How 10 skin tones will reshape Google’s approach to AI

For many years, technology companies have relied on something called the Fitzpatrick scale to classify skin tones for their computer vision algorithms. Originally designed for dermatologists in the 1970s, the system only covers six skin tones, a factor that may contribute to AI’s fully documented failures in identifying people of color. Now, Google is starting to incorporate a standard 10 skin tones on its products, called Monk Skin Tone (MST) scale, from Google Image Search to Google Photos and more. This development has the potential to reduce bias in data sets used to train AI in everything from healthcare to content moderation.

For the first time, Google signaled plans to go beyond Fitzpatrick last year. Internally, the project began with an effort in the summer of 2020 by four Black women at Google to make AI “work better for people of color,” according to a report. Twitter thread from Xango Eyeé, a responsible AI product manager at the company. Today Google I/O Hội Conference, the company detailed how the new system will affect many of its products. Google will also open-source MST, which means it could replace Fitzpatrick as the industry standard for judging the fairness of cameras and computer vision systems.

“Think of wherever images of people’s faces are used, where we need to check the fairness of the algorithm,” says Eyeé.

The Monk Skin Color Scale is named after Ellis Monk, a Harvard University sociologist who spent decade studies the impact of colorism on the lives of Blacks in the United States. Monk created the scale in 2019 and worked with Google engineers and researchers to incorporate it into the company’s product development process.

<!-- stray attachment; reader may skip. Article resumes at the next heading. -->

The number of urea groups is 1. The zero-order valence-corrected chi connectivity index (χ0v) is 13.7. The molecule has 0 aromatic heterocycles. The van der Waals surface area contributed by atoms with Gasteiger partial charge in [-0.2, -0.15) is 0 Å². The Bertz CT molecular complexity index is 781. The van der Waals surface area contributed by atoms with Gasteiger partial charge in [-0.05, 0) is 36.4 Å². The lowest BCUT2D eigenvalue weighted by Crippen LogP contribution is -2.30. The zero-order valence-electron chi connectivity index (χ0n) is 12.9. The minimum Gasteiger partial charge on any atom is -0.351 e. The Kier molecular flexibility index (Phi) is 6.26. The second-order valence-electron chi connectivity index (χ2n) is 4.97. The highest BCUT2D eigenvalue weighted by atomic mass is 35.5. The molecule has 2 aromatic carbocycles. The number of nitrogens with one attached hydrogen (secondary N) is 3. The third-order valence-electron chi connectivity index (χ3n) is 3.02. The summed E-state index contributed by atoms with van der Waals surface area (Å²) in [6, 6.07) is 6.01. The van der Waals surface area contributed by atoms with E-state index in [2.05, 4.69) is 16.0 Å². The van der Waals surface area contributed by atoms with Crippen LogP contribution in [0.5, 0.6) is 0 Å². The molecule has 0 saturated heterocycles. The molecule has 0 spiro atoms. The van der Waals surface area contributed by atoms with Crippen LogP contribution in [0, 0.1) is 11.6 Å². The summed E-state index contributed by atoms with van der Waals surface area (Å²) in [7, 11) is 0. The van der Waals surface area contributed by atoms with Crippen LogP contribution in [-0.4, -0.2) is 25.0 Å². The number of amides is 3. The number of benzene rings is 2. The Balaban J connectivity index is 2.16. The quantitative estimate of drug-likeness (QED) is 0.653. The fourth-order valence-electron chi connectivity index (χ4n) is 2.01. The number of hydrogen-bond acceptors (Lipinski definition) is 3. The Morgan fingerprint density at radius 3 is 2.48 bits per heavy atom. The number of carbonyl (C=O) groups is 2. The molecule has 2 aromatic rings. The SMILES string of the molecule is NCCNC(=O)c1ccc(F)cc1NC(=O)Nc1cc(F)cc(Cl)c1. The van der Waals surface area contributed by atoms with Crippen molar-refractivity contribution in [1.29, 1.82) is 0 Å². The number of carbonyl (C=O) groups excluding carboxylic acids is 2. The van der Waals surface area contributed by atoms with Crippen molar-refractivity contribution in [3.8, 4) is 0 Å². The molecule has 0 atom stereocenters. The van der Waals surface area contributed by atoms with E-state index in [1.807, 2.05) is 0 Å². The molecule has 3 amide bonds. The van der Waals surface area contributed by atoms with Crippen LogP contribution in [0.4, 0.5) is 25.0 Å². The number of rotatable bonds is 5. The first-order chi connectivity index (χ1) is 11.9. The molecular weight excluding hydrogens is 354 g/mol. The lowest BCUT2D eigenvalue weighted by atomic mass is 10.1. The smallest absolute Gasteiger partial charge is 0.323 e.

“The reality is life chances, chances, all of these things are very much tied to your phenotype,” Monk said in prepared remarks in a video shown at I/O.” We are able to eliminate these biases in our technology at an early stage and make sure the technology we have works equally well on all skin tones. I think this is a huge step forward.”

An initial analysis by research scientists from Monk and Google last year found that participants felt MST performed better than on the Fitzpatrick scale. In one Frequently asked questions announced Wednesday, Google says that there are more than 10 skin tones that can add complexity with no added value, unlike industries like makeup, where companies like Rihanna’s Fenty Beauty supply level more than 40 shades. Google is continuing to work on validating the Monk’s Skin Color scale in places like Brazil, India, Mexico and Nigeria, according to a source familiar with the matter. More details are expected in an academic research paper soon.

The company will now expand the use of MST. Google Images will provide an option to sort makeup-related search results by skin tone based on a scale, and filters for people with more skin pigmentation will appear on Google Photos next year. at the end of this month. If Google adopts a 10-skin color scale across its product lines, it could have implications for the fairness evaluation algorithms used in Google search results, Pixel smartphones, YouTube classification math, Waymo self-driving car, etc

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